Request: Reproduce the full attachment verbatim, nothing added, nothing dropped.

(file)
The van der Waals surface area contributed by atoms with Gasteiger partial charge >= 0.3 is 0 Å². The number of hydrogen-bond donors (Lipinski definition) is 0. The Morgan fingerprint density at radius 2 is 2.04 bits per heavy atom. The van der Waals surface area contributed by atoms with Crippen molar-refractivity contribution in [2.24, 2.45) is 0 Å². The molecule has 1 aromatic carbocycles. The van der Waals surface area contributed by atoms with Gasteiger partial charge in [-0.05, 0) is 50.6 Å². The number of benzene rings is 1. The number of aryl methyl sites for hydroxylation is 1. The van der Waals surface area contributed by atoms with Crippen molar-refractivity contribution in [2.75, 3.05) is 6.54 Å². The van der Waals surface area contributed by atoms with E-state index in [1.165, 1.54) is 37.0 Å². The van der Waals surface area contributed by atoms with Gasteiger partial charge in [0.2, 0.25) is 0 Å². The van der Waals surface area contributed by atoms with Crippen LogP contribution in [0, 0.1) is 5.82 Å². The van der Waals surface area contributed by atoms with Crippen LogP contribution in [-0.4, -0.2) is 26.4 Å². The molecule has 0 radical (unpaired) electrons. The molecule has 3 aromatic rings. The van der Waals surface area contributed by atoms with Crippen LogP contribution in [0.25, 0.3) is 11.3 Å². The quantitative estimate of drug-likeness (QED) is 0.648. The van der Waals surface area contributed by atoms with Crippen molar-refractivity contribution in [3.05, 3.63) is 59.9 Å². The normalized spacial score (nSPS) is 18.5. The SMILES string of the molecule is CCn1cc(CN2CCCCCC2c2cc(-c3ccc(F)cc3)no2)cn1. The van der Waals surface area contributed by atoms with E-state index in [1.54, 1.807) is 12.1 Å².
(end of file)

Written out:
The van der Waals surface area contributed by atoms with Gasteiger partial charge >= 0.3 is 0 Å². The number of hydrogen-bond donors (Lipinski definition) is 0. The Morgan fingerprint density at radius 2 is 2.04 bits per heavy atom. The van der Waals surface area contributed by atoms with Crippen molar-refractivity contribution in [2.24, 2.45) is 0 Å². The molecule has 1 aromatic carbocycles. The van der Waals surface area contributed by atoms with Gasteiger partial charge in [-0.05, 0) is 50.6 Å². The number of benzene rings is 1. The number of aryl methyl sites for hydroxylation is 1. The van der Waals surface area contributed by atoms with Crippen molar-refractivity contribution in [2.75, 3.05) is 6.54 Å². The van der Waals surface area contributed by atoms with E-state index in [1.165, 1.54) is 37.0 Å². The van der Waals surface area contributed by atoms with Gasteiger partial charge in [0.2, 0.25) is 0 Å². The van der Waals surface area contributed by atoms with Crippen LogP contribution in [0, 0.1) is 5.82 Å². The van der Waals surface area contributed by atoms with Crippen LogP contribution in [-0.4, -0.2) is 26.4 Å². The molecule has 0 radical (unpaired) electrons. The molecule has 3 aromatic rings. The van der Waals surface area contributed by atoms with Crippen LogP contribution in [0.25, 0.3) is 11.3 Å². The quantitative estimate of drug-likeness (QED) is 0.648. The van der Waals surface area contributed by atoms with Crippen molar-refractivity contribution in [3.05, 3.63) is 59.9 Å². The normalized spacial score (nSPS) is 18.5. The SMILES string of the molecule is CCn1cc(CN2CCCCCC2c2cc(-c3ccc(F)cc3)no2)cn1. The van der Waals surface area contributed by atoms with E-state index in [1.54, 1.807) is 12.1 Å².